Maybe I'm saying something very incompetent here, but I think this:

With slides, you worry about chromatic deviations, and you carefully read technical sheets, and maybe adopt colour correction filters, because a slide is a positive that you want to use as is.

With colour negatives, colour correction filters will give you only an approximation of correction of the colour deviation due to reciprocity failure, and, being negative, masked etc. you have to filter them in any case.

So I would just experiment with various negative film, and see with which I might obtain good results, without worrying about colour-correcting filters.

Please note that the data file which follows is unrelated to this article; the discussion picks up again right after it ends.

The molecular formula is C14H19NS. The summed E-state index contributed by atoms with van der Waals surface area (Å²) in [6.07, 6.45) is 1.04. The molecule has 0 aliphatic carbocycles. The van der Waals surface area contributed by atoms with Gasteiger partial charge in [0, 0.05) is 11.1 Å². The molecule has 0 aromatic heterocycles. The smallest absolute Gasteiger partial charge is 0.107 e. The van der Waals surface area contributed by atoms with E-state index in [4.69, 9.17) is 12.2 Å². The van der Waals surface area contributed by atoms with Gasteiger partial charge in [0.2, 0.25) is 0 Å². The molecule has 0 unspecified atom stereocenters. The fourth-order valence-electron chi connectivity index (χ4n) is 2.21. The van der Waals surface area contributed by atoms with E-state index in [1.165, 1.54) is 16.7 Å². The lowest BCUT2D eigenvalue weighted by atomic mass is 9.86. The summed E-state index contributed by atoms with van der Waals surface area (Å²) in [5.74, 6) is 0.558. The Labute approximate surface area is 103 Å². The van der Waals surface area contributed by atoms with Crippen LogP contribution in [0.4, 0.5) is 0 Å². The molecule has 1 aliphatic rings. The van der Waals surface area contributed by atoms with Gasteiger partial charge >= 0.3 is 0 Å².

Fuji for their Superia 200 gives this aperture compensation table:

4 seconds: 1/3 stop;
16 seconds: 2/3 stop;
64 seconds: 1 stop.

They don't indicate a suggested filtration.

If for "night exposure" you mean lighted artifacts (buildings, monuments, squares etc.) then you should be well within the safe range (no compensation at all) which is up to 2 seconds.

If for "night exposure" you mean moonlight or starlight, then you will probably pass 1 minute exposure. Be careful the moon moves and, in five minutes exposure let's say, the shadow on the object will change. This might give a blurry appearance to the picture as if it were motion blur.

So, even if the advice is stupid, I know, when taking moonlight shots with a tripod you might be better off with a high ISO film (if you care about fine detail, that is).